Keeping beavers alive and working in our waterways is the best possible watershed restoration strategy, and will require resolution of human/beaver conflicts. This article will explain the most common non-lethal methods for preventing beaver problems. Important concepts are in bold. If you’re in a hurry, just read those.
- Your location is the root of your beaver problem. You have beavers because you are in an ecosystem that will support beavers. While incredibly adaptable, beavers prefer slow-moving streams with abundant food and water. Since your location is good for beavers, and they’re always under habitat pressure due to human land uses, they’ll keep coming back to it.
- You can’t move the problem. As of March 2016 (and counting), California does not permit live trapping and relocation of beavers. This means you can’t move the problem beavers to somewhere they’d be welcomed, and leaves only two options: kill the beavers, or figure out how to live with them.
- You can’t kill the problem. Trapping is very rarely a permanent solution to a beaver conflict. While not incredibly fast breeders like rabbits, adult beavers do have a litter every year of anywhere from two to five kits. At two years old, the kits will out-migrate from their home pond and find new habitat (like your area). Trapping your beavers will not change the nature of your problem—it will only buy some time until the next beaver moves in.
- You can solve the problem. By understanding beavers, and taking advantage of a few key features of their behavior patterns, you can use a few simple strategies to solve the beaver problems you have.
Problem: Dams Causing Flooding
Why It Happens:
Dam building is instinctual in beavers wherever there isn’t enough water that they are safe from predators. They will try to capture as much water as possible, working from some basic instincts and within some limitations:
- The sound and feel of running water triggers beaver’s dam building instincts. This ensures that if their dam begins leaking, they rush over to fix it and avoid loss of predator protection. Scientists once tested this by placing a portable stereo playing the sound of running water near a beaver colony. The beavers responded by covering the stereo with sticks and mud. Obviously, they can be outsmarted.
- Trying to remove the dam is a losing proposition. If you tear down a dam, the beavers will immediately begin rebuilding it. They’re not trying to give you a hard time. They are fighting for their lives, and the lives of their young, driven by fear of predators who will eat them if they don’t have the protection of their pond. In full panic mode, they will work tirelessly until the dam is repaired. Additionally, the silt and muck that wash downstream are bad for stream health, and can suffocate endangered salmonids, especially during spawning season.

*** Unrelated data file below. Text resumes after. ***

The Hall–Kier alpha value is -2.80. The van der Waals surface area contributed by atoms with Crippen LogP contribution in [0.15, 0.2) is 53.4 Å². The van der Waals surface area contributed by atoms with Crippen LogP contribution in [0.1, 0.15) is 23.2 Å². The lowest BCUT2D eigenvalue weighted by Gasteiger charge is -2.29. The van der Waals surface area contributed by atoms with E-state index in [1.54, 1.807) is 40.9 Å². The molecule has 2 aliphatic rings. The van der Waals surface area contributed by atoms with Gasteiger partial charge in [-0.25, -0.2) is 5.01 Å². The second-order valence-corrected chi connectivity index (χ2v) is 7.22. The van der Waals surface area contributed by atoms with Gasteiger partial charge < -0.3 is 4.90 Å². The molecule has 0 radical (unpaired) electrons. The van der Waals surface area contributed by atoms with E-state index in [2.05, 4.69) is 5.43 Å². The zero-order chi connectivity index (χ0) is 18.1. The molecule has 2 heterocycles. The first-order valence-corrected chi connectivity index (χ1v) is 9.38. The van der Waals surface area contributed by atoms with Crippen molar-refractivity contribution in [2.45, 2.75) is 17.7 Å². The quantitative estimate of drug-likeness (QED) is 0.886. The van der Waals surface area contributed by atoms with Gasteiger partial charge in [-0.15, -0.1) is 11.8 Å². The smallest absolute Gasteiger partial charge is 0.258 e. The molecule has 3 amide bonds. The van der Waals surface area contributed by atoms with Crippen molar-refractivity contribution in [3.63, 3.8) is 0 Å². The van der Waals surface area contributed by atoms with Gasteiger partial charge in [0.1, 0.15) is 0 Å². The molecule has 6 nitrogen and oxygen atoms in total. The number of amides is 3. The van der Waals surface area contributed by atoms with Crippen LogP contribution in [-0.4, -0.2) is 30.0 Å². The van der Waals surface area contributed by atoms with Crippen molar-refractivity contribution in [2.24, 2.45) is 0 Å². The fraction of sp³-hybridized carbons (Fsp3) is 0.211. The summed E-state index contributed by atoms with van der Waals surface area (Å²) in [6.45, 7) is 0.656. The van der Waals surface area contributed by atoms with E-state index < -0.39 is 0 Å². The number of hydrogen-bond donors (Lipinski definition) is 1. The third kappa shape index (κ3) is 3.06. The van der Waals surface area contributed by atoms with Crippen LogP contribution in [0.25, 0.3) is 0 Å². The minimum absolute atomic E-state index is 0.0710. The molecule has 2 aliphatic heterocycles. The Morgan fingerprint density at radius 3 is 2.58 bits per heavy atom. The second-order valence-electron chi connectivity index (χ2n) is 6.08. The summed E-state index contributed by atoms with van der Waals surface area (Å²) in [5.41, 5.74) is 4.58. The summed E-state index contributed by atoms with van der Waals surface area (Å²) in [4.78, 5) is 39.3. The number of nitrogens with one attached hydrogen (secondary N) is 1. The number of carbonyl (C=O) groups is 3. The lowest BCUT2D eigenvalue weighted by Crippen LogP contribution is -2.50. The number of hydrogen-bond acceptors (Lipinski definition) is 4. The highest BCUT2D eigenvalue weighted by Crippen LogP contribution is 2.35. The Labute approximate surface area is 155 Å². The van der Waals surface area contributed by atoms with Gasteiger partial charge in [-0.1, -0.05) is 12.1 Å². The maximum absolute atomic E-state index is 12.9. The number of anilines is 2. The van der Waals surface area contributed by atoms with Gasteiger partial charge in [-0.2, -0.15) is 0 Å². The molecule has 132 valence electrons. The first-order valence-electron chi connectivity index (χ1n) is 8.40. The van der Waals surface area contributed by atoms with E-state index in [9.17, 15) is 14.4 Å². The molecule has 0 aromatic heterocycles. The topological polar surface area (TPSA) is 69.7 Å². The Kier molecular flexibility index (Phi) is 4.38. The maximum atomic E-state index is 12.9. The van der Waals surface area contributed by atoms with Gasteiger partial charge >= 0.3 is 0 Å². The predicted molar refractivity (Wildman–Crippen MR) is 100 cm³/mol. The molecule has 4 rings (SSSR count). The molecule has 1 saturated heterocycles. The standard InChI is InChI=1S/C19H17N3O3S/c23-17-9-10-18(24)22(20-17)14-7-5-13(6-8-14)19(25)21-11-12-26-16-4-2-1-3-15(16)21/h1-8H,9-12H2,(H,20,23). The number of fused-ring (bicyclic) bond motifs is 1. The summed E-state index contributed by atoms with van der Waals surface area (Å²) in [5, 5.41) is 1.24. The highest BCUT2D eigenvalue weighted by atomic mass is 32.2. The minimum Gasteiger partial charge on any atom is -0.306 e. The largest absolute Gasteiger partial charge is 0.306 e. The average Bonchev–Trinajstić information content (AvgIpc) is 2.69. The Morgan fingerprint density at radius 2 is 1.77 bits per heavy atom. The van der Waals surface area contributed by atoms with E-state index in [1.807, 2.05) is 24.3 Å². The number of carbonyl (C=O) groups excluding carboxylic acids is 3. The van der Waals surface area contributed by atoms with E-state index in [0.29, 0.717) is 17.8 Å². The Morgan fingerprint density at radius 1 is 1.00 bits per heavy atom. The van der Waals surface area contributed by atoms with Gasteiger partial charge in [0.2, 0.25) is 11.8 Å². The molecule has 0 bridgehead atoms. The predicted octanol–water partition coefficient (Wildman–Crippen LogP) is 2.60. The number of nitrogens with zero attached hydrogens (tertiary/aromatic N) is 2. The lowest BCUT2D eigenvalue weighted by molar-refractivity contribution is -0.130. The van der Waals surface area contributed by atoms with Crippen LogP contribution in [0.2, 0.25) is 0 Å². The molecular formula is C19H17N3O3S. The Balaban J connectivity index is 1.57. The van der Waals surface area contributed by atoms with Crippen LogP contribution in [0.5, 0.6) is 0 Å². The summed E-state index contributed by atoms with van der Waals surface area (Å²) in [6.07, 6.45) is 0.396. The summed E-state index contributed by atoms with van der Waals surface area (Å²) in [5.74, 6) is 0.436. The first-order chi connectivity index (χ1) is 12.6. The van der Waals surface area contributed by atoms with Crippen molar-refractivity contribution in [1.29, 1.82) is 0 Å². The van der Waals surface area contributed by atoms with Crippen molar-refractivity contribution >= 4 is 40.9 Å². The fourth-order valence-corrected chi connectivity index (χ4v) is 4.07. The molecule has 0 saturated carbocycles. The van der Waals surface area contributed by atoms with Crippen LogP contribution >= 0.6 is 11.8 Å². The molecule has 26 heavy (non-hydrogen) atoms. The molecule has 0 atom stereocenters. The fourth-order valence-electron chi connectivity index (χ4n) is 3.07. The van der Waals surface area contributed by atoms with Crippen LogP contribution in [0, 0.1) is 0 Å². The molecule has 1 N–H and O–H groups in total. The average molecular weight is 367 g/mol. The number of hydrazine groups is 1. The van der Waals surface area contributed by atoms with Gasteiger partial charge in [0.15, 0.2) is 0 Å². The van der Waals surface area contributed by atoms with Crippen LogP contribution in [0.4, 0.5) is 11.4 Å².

- Luckily, beavers will stop adding to a dam when more work does not impound more water. Plant matter in general isn’t a very high-energy food source, and beavers have to work really hard just to survive, so they’re not going to waste any energy they don’t have to. If we can control how much water the dam holds, we can keep them from flooding an area we’d rather keep dry. We can take advantage of this instinct by using a pond leveler.
Solution: Pond Leveler
To prevent flooding, use a pond leveler that lets you control how high the water rises in their pond. See the Pond Leveler description below for more information.
Problem: Cutting Trees and Other Vegetation
Why it happens:
Beavers are generalist herbivores, eating a surprisingly broad diet of trees, plants and shrubs as well as aquatic vegetation. They only eat plants, despite the common misconception that they eat fish (otters and muskrat are commonly mistaken for beavers, and they do eat fish).
- Beavers cut trees and vegetation for food and building materials. They will also cut more than they eat in order to create a food cache for winter. Since they don’t have chainsaws and felling wedges, sometimes the trees they cut will hang up in the canopy of surrounding trees. They don’t climb, and can’t get to the food and building materials, so they have to go after another one. They’re not trying to cut down the whole forest. And, contrary to popular belief, they don’t “eat themselves out of house and home” and then move on like locusts. They are actually tree farmers, managing a coppice, and practicing crop rotation. Their preferred trees will re-sprout after being eaten, sending up multiple shoots from a single stump. When the beavers return to where they started, which they will after a few years, there’s another crop of trees ready for harvesting. As well as a wider floodplain, higher groundwater table, and a wider riparian corridor—all good things in California’s parched landscape.
- Like all rodents, beavers have teeth that never stop growing. If beavers are deprived of materials to wear down their teeth, they will die when the teeth grow back into their head. They have to chew continually to keep them a manageable length, and so will gnaw trees even if they aren’t going to eat them.
Solution: Wrap and fence trees and other vegetaion.
Since beavers don’t climb, you can protect trees by either wrapping them in wire individually, or fencing out an area of multiple trees. Painting trees with a sand/paint mixture has had limited success, but requires frequent maintenance. If aesthetics are a concern, consider a two-strand electric fence instead. See Vegetation Protection below for details.
Problem: Blocked Culverts Causing Flooding
Why it happens:
As noted above, beavers want water for protection from predators. In the case of culverts, we’ve done almost all the damming for them. All they have to do is repair a couple small culvert-shaped leaks, and instant pond! No wonder they love the things so much.
- Beavers are plenty smart enough to use our infrastructure for their ends. Since they don’t have to do the tedious, dangerous work of felling and dragging enough trees to make a whole dam, a culvert is the ideal place for a beaver to get a new pond fast, by just plugging it up.